Gender in Modern Welsh History

Perspectives on Masculinity and Femininity in Wales from 1750 to 2000

Editor(s) Beth Jenkins,Paul O'Leary,Stephanie Ward

Language: English

Genre(s): Gender Studies

Series: Gender Studies in Wales

  • November 2023 · 280 pages ·216x138mm

  • · Paperback - 9781837720781
  • · eBook - pdf - 9781837720798
  • · eBook - epub - 9781837720804

About The Book

This innovative collection offers a reappraisal of gender as a category of analysis in modern Welsh history. Beginning with sex work in the eighteenth century and concluding with women’s late twentieth-century anti-nuclear activism, the contributors show how gender has been constructed, represented, performed and experienced by men and women at different times and places throughout Wales’s modern past. Using a variety of approaches, the collection interrogates gender as a concept that encompasses both femininity and masculinity, provides fresh perspectives on familiar themes, and demonstrates the value of gender analysis for our understanding of the political, social, cultural and economic history of modern Wales. Chapters by leading historians and early career academics each set an agenda for exploring the intersection of gender with nationality, race, class, age and sexuality.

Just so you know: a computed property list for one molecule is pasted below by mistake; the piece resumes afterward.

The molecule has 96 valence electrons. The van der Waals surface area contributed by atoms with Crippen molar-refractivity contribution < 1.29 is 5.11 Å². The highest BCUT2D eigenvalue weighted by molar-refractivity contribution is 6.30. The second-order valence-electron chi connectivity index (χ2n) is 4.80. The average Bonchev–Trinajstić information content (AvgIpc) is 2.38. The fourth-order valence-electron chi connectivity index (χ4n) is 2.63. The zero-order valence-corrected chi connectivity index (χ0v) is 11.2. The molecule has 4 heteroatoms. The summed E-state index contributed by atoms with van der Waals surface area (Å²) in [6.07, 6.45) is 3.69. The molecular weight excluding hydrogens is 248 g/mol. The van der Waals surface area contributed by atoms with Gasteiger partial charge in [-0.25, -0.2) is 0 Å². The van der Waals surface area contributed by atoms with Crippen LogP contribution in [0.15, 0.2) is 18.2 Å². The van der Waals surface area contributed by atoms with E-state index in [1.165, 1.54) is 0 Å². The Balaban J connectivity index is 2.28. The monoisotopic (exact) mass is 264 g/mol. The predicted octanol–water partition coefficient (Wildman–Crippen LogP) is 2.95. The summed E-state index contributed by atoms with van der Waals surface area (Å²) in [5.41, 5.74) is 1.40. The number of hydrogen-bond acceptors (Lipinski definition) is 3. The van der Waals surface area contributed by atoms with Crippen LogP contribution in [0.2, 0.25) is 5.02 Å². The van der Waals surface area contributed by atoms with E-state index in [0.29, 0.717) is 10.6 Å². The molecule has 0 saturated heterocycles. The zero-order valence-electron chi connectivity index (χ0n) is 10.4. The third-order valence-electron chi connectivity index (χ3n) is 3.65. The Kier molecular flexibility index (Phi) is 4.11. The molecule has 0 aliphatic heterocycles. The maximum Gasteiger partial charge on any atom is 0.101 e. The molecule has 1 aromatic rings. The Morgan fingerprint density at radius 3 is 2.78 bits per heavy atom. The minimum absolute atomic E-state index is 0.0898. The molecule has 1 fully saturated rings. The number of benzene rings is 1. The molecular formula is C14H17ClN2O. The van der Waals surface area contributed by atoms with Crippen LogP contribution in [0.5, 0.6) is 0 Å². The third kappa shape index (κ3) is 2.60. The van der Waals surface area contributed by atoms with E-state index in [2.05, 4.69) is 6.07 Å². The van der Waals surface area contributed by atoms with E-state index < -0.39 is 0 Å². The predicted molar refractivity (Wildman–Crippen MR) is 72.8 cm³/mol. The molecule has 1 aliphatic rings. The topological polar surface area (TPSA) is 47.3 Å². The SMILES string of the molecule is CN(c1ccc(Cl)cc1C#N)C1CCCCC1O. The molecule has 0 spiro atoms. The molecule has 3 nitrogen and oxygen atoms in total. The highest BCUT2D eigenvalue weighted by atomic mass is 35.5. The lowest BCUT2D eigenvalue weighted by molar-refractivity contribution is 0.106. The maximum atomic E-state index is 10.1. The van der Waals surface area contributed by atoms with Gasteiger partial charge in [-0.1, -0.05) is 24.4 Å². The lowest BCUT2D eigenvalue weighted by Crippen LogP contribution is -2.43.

Endorsements

‘Cutting-edge historical research is skilfully distilled into ten stimulating and eminently readable essays. This is an important collection that dissects and deepens understanding of gender and gender relations in Welsh society between 1750 and 2000.’

Angela V. John, President of Llafur, the Welsh People’s History Society

Contents

Abbreviations
List of Contributors
Foreword
Introduction
Angela Muir, ‘Sex Work and Economies of Makeshift in Wales, c. 1750-1830’
Marion Löffler, ‘Family Matters: War-Time Discourses on Women in Wales, 1793–1805’
Paul O’Leary, ‘Masks and Matter: Mining Masculinities in the South Wales Coalfield, 1870-1914’
Steven Thompson, ‘“Can You Look in the Mirror and Say, I See a Man?’ Masculinity and the Labour Movement in South Wales, c.1870-1939’
Neil Evans and Beth Jenkins, ‘Spaces and Places of Women’s Social Movements in Wales, 1890-1914’
Mike Benbough-Jackson, ‘Nation and Gender: St David, St David’s Day and Masculinity during the Great War’
Simon Jenkins, ‘Exploring Race and Gender in Cardiff, c.1900-c.1945’
Stephanie Ward, ‘Heroic Housewives: Political Worlds, Domesticity and the Welsh Mam in Interwar Wales’
Jay Rees, ‘“Beware you free, emancipated girls, your warden wouldn’t like it”: Women’s Activism at Swansea University, 1970-1990’
Elaine Titcombe, ‘Reflections of gender in anti-nuclear politics in Wales 1970-2000’
Endnotes

About the Editor(s)

Author(s): Beth Jenkins

Beth Jenkins is Visiting Fellow and former British Academy Postdoctoral Fellow at the University of Essex.

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Author(s): Paul O'Leary

Paul O'Leary is the Sir John Williams Professor of Welsh History at Aberystwyth University.

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Author(s): Stephanie Ward

Stephanie Ward is a Senior Lecturer in Modern Welsh History at Cardiff University.

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